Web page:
Who Maintains Hiking Trails and How do They do It


trail maintenance

I’ve hiked through thousands of miles of trails over the years and I’m always a little amazed out how well maintained some of these trails are.  I used to think it was mostly foot traffic that was keeping the trails groomed.  Then I started to notice how quickly fallen trees were removed from my favorite trails and realized that the trail must be being maintained by someone.

So who maintains hiking trails and how do they do it?  Hiking trails are maintained by volunteers, businesses, and state, local, and federal government agencies.  Some crews do it the old fashioned way with machetes and axes but most trails are cleared using power tools like chain saws and pruning saws.

Maintenance tasks vary and there are some steps that are taken on a yearly basis and some steps that must be taken on an ongoing basis.  Typically, large projects will be undertaken in the spring and fall as it is easier to work on the trails during this time period.  Reason being, there are fewer people on the trails and the weather is usually more cooperative.

The Creation and Maintenance of Trail Structures

Trail structures aren’t just there to look pretty.  It isn’t there to make your hike easier either.  A trail structure is typically built into a hiking trail to protect and support the land.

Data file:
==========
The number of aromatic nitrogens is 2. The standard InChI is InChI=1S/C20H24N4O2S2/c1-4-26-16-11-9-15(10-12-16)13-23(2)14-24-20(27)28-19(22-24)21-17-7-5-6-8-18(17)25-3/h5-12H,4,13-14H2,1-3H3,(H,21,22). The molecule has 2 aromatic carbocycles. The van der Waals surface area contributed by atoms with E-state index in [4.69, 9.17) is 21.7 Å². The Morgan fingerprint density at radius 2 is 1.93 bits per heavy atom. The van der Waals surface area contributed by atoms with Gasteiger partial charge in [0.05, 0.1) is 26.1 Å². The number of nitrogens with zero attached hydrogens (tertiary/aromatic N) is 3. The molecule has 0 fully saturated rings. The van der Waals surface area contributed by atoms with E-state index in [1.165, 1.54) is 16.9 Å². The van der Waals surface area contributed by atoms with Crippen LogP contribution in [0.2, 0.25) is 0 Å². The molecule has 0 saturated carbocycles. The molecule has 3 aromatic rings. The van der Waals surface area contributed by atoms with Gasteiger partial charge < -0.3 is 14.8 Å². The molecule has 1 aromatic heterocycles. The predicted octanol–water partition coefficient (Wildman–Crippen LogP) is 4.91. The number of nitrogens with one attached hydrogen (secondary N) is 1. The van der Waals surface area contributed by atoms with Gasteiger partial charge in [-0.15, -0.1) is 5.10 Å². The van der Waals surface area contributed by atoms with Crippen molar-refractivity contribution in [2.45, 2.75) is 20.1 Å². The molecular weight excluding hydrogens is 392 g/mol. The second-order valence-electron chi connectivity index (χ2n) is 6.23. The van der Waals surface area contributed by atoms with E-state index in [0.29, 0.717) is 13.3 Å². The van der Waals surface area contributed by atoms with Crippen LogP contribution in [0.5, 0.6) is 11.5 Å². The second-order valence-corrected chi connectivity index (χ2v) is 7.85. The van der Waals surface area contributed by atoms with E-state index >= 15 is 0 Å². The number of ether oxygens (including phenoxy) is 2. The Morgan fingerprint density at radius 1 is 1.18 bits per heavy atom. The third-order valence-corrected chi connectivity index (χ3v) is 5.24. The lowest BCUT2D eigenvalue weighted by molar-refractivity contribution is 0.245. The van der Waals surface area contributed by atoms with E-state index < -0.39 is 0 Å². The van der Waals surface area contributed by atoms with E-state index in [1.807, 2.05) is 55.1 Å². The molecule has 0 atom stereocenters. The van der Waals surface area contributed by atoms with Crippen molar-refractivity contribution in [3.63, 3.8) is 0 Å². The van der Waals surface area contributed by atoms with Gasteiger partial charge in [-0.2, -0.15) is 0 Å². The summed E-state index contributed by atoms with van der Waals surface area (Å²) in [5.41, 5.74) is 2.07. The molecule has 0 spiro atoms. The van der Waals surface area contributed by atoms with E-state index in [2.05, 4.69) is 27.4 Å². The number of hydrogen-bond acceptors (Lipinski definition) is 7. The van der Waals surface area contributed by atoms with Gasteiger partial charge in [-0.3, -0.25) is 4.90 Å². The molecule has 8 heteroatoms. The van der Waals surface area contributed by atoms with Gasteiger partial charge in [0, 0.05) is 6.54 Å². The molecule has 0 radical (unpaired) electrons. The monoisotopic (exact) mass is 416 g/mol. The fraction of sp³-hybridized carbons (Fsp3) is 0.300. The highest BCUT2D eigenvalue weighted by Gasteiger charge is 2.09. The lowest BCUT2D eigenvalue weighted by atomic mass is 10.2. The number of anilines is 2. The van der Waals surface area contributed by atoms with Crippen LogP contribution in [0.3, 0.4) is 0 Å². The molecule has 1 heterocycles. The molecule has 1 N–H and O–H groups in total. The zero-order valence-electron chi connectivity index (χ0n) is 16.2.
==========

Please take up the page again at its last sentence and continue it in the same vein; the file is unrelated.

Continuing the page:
The three main types of trail structures are:

  • Trail Bridges
  • Trail Boardwalks
  • Trail Steps

Trail Bridges

Trail bridges are built to cross over streams, rivers, lakes, and even waterfalls.  These bridges usually aren’t meant to carry anything other than people and they’re often built using just wood.  However, this isn’t always the case.  If you go to Fairmount Park in Philadelphia Pennsylvania, you’ll find a metal bridge that was flown into the area in sections by helicopter.

Most trail maintenance builders and maintenance crews don’t have the luxury of having bridges flown in by helicopter though.  Instead, they must make use of naturally fallen trees that they find in the area.

Moving these trees is hard work and they’ll need to use a lot of people, pulley systems, and pry bars to get the logs into place.  If they’re lucky, the fallen trees in the area will be ones that are naturally resistant to rot so that the bridge doesn’t have to be rebuilt for a while.

hiking bridge

Trail Boardwalks

A trail boardwalk is usually built to protect swampy areas of a trail.  The constant foot traffic in these areas would lead to too much soil erosion.  This would lead to the trail losing dirt and becoming deeper.  It would also lead to tree roots being exposed.

The exposure of the tree roots could lead to more fallen trees and the deepening of the trail could lead to flooding.  Eventually, the trail would become so flooded that it would become impassable.